Worse, none of that £22m had been invested in a new wide player, so when problems did arise with Stoke’s chief creative weapons — Etherington struggled for form and fitness, Pennant, inevitably, fell out with Pulis — there was no direct replacement. By Christmas, Pennant’s place had been taken by Ryan Shotton, a player who had spent most of his fledgling career flitting between right back and centre back.
The goals dried up. Though Crouch, despite the difficulties the system lumbered him with, proved himself a class act by weighing in with 14 in all competitions, the team struggled. Solid Europa League and FA Cup campaigns masked increasingly poor performances in the league, where Stoke recorded their worst finish since promotion, in 14th.
Nevertheless, there was still hope at the start of this season that Pulis would learn from the mistakes of the previous window and address the shortcomings in the team. Instead however, another £20m was spent on players who either weren’t good enough or who didn’t fit the system. Of the nine players to sign over the two transfer windows, just one, Steven Nzonzi, has played regularly. Two new wingers arrived, but Pulis quickly lost faith in Michael Kightly while young American Brek Shea, who signed in January, made two cameo appearances from the bench before disappearing without trace. Again, Stoke have been forced to rely on the ageing, increasingly injury prone Etherington as their one genuine outlet, and the lack of a similar threat on the right has again made him easy to snuff out — he is without a league assist to his name this season.
Charlie Adam was touted as the answer to Stoke’s creativity problems, but Pulis does not trust him to play in Stoke’s two man midfield, instead using the chunky Scot (sparingly) as a second striker, where he’s struggled. Michael Owen arrived to great fanfare, but even when fit it’s clear there’s no room for a poacher in a team that doesn’t create chances — especially one who’s only 5 ft 7”.
2012-13 has witnessed one solitary stellar Stoke performance, against Liverpool on Boxing Day in front of a rocking Britannia crowd. It was a game that saw Pulis return to what had worked previously, using two wingers and reuniting Jones and Jon Walters in attack. Suddenly the tempo was back as an indefatigable Stoke pressed and bullied The Reds into submission, winning 3-1. Unfathomably, that same XI hasn’t been picked since. A decent start to the season has given way to a nightmare 2013 in which the team has somehow become even more one-paced, one-dimensional and predictable, and easy to stop.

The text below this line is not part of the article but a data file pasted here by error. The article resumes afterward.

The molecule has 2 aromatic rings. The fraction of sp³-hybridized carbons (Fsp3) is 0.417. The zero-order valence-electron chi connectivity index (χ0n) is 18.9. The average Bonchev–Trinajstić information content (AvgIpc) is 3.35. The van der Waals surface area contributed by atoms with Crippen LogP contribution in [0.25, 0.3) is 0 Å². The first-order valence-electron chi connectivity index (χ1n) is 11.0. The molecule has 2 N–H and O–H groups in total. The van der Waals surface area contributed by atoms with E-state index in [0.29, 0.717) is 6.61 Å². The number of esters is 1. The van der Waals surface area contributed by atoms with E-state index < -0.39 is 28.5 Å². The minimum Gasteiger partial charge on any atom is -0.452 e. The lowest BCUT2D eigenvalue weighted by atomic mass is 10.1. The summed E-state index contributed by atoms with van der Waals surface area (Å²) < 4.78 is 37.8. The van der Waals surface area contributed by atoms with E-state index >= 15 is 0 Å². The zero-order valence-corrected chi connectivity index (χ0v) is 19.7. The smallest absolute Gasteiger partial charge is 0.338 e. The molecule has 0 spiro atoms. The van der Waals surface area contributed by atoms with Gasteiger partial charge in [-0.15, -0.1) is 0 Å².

More worrying is that fighting spirit and togetherness crucial to the club’s success appears to have dissipated. The leaders on the pitch and in the dressing room have departed as age has caught up with them (Delap, Higginbotham, Diao, Fuller), and their higher profile, more gifted replacements don’t seem to possess the same, for want of a better word, ‘bottle’. The key ingredients are souring. Set piece delivery has suffered, with the centre backs only having one goal apiece to their name this term when they usually muster at least 10 between them. The defence, hailed as one of Europe’s best before Christmas, is increasingly porous. Stoke’s away form has long been abominable, but the home form is ebbing away as well.
Pulis has wrecked his own successful system but is proving himself too inflexible to change. All he has been able to do is bemoan continuing bad luck and “not getting the breaks” in the face of overwhelming evidence to the contrary. Weak, slow and lifeless, the current team’s woes are epitomised by Ryan Shotton’s ineffective long-throw – a poor substitute for Delap’s in a team that’s a pale imitation of the one it was four years ago, let alone two.
There has always been the sense that Pulis is comfortable being the underdog, the man who can get plucky Stoke City punching above their weight. 40 points appears the limit of his ambitions. Yet expectations are the price of success, and the run to the cup final showed fans a side that could play good football and had the top 10 within their reach. Five seasons in and £100m spent, Stoke are regressing, and teams like Swansea and West Brom, assembled on a fraction of their budget, have surpassed them playing much better stuff.
Factor all that in, and it’s hard to see how Pulis can survive even if Stoke do. Hopefully, if/when he does leave, he’s allowed to do so with his head held high. He’s delivered some of the club’s best moments in decades, and he’ll always have that sunny day at Wembley when Bolton were vapourised.
There’s no doubt that Tony Pulis cares about Stoke City. I just hope he cares enough to walk away with his legacy intact and those memories unsullied.